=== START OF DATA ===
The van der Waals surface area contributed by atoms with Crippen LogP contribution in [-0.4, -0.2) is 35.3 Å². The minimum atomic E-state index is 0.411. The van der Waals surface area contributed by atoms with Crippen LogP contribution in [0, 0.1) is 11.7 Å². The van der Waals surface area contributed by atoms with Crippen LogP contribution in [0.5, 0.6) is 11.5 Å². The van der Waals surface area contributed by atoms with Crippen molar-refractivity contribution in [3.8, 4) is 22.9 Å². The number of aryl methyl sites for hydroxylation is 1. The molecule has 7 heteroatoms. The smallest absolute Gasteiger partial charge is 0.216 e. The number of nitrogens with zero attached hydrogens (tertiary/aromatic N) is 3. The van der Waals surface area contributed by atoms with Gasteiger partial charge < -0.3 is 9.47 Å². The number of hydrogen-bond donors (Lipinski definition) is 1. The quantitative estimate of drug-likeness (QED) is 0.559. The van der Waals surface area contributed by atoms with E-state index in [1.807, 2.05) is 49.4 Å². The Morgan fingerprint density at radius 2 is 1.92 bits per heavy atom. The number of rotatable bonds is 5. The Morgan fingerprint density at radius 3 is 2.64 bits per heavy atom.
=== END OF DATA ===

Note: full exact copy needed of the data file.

The van der Waals surface area contributed by atoms with Crippen LogP contribution in [-0.4, -0.2) is 35.3 Å². The minimum atomic E-state index is 0.411. The van der Waals surface area contributed by atoms with Crippen LogP contribution in [0, 0.1) is 11.7 Å². The van der Waals surface area contributed by atoms with Crippen LogP contribution in [0.5, 0.6) is 11.5 Å². The van der Waals surface area contributed by atoms with Crippen molar-refractivity contribution in [3.8, 4) is 22.9 Å². The number of aryl methyl sites for hydroxylation is 1. The molecule has 7 heteroatoms. The smallest absolute Gasteiger partial charge is 0.216 e. The number of nitrogens with zero attached hydrogens (tertiary/aromatic N) is 3. The van der Waals surface area contributed by atoms with Gasteiger partial charge < -0.3 is 9.47 Å². The number of hydrogen-bond donors (Lipinski definition) is 1. The quantitative estimate of drug-likeness (QED) is 0.559. The van der Waals surface area contributed by atoms with E-state index in [1.807, 2.05) is 49.4 Å². The Morgan fingerprint density at radius 2 is 1.92 bits per heavy atom. The number of rotatable bonds is 5. The Morgan fingerprint density at radius 3 is 2.64 bits per heavy atom.